CREATING A THRIVING INNOVATION ECONOMY IN THE UK

Why Product Innovation May Be the Least Important Thing You Can Do ...

As many economists will tell you, innovation is key to improving the competitiveness of nations and regions around the World, especially in recovering from the economic downturn caused by the current Covid-19 pandemic.

Given this, it is good news that the UK Government has set a target in its 2017 Industrial Strategy of raising public and private investment in research and development (R&D) from 1.7% of GDP to 2.4% by 2027.  This increased spending on scientific and technological development will then hopefully be commercialised by businesses with positive impacts on the UK economy. 

Whether that happens will be largely dependent on the number of businesses that are engaged in innovation across the UK. Unfortunately, the latest data shows this is in decline and according to the latest UK Innovation Survey 2019 which was published this week and covers the period 2016-2018, only 38% of UK businesses were innovation active as compared to 49% for the period 2014-16. 

By size of firm, half of all large businesses are innovation active as compared to only 37% of SMEs and both groups showed considerable decline in activity as compared to the previous period. By region, Welsh businesses (34%) had a lower level of innovation activity than the UK average with South West England and the South East of England had the highest percentages of innovation active businesses (40%).

In terms of activity by sector production and construction businesses were more innovative than businesses in distribution and service industries, with manufacturers of electrical and

optical equipment and transport equipment remained the most innovative industries (63% and 59% of businesses respectively). Not surprisingly perhaps, accommodation and food services had the lowest percentage of innovation active businesses (23%). 

According to the survey, the market still drives innovation with the two main reasons for UK businesses to undertake innovative activities being improvement of the quality of goods or services (43%) and replacing outdated products or services (37%). Given the increased emphasis by policymakers on green innovation, reducing environmental impact was of ‘high’ importance to only 20% of businesses.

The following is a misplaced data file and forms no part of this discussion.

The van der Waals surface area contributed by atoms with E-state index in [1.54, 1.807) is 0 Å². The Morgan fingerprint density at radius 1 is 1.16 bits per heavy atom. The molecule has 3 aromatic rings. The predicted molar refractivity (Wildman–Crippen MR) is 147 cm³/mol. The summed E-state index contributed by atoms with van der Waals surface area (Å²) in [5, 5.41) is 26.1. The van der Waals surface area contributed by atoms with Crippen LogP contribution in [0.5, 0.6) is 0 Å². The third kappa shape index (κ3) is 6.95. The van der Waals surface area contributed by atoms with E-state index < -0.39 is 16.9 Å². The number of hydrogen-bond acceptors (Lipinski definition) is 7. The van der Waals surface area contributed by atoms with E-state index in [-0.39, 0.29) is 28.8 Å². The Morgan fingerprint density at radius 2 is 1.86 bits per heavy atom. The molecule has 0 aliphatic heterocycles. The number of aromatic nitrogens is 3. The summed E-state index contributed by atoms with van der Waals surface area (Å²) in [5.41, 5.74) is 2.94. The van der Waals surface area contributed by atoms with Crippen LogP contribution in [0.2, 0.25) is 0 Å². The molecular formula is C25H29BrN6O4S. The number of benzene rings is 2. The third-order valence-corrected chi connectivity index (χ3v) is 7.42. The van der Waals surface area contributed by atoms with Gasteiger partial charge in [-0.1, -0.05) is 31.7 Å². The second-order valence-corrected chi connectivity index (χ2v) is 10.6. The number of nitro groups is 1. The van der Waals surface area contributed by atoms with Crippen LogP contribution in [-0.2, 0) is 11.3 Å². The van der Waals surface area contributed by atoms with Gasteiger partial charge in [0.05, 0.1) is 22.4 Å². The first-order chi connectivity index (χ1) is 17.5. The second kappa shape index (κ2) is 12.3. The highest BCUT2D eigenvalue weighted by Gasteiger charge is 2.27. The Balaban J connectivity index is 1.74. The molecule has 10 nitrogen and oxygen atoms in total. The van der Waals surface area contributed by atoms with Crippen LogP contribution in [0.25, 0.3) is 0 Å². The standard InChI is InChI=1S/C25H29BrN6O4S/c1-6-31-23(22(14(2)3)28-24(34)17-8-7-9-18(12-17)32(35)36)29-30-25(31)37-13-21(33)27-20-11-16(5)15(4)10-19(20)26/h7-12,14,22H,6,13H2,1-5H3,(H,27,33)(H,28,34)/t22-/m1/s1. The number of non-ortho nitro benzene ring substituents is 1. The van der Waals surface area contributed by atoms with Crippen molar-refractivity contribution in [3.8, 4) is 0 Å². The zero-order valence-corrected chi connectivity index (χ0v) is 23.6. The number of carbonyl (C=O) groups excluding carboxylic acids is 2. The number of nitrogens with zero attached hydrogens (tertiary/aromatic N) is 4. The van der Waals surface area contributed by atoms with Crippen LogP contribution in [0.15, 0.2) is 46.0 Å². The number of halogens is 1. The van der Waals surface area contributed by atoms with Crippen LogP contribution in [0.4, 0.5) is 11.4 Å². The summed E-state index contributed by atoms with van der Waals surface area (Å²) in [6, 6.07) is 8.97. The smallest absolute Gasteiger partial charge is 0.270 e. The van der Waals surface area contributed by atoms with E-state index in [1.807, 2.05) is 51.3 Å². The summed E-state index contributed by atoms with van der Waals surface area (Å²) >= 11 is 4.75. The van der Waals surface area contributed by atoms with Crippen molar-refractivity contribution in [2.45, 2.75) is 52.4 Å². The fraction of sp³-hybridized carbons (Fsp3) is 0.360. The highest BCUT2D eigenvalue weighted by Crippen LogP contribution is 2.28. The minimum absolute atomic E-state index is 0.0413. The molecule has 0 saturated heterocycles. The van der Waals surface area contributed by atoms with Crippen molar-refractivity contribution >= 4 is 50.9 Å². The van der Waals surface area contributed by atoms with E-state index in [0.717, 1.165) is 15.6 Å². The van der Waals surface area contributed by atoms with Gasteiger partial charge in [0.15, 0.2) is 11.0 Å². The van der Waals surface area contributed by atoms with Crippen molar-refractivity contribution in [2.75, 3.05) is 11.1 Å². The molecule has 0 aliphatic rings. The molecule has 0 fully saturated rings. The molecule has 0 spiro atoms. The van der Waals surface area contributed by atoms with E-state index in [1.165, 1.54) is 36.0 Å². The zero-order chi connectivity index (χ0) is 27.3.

In terms of where businesses spent their money on innovation, there seems to be a greater focus by businesses on developing innovation in-house rather than externally. 

For example, the percentage of innovation expenditure used for internal R&D in 2018 was 50% as compared to 44% in 2016. In comparison, there had been four point decrease from 2016 to 2018 regarding the innovation expenditure used for external R&D. The largest decline in expenditure had been for the acquisition of machinery and equipment from 31% in 2016 to 21% in 2018 suggesting that the treatment of capital expenditure for innovation may be something which the UK government may wish to focus on.

The increased focused on internal innovation is also reflected in the results on innovation support and collaboration with only 49% of innovating businesses having co-operation arrangements as to 58% in the last survey with a decline in all types of partnerships. The most popular co-operation was with suppliers (75%) followed by clients and customers in the private sector (64%). 

Given the amount of emphasis on increasing links between academia and business, only 23% of innovating firms had any partnerships with the universities and only 3% used the sector as a source of information. This suggests that far more needs to be done to encourage greater links between the higher education and industry if the increase in expenditure of billions of extra pounds on R&D by the UK Government is not to be wasted.

However, a key role that universities can play in supporting greater innovation is through workforce development especially as various studies have shown that science, technology, engineering, and maths (STEM) graduates make up a greater proportion of those employed by innovative businesses. This finding is reflected in this survey with the average percentage of employees with a degree or higher qualification being higher for innovators than for non-innovators.

In terms of the main barriers cited by innovating businesses, it was the cost of innovation that was the biggest issue including the availability of finance, high innovation costs and finance costs in general. 

This may suggest that despite the relative success of initiatives such the R&D tax credit scheme and the funding provided by Innovate UK, there needs to be greater financial incentives to businesses to undertake innovation, especially given the recent decline of those doing so. 

Therefore, the latest innovation survey shows that much needs to be done to ensure that we have a thriving innovation economy here in the UK. More importantly, it shows that increased spending on R&D alone will not ensure economic success without improving the capacity and capabilities of the private sector to turn that knowledge into new products, processes and services. In particular, greater efforts need to be made to ensure that our universities are taken more seriously by innovating firms as sources of know-how and expertise in the future.



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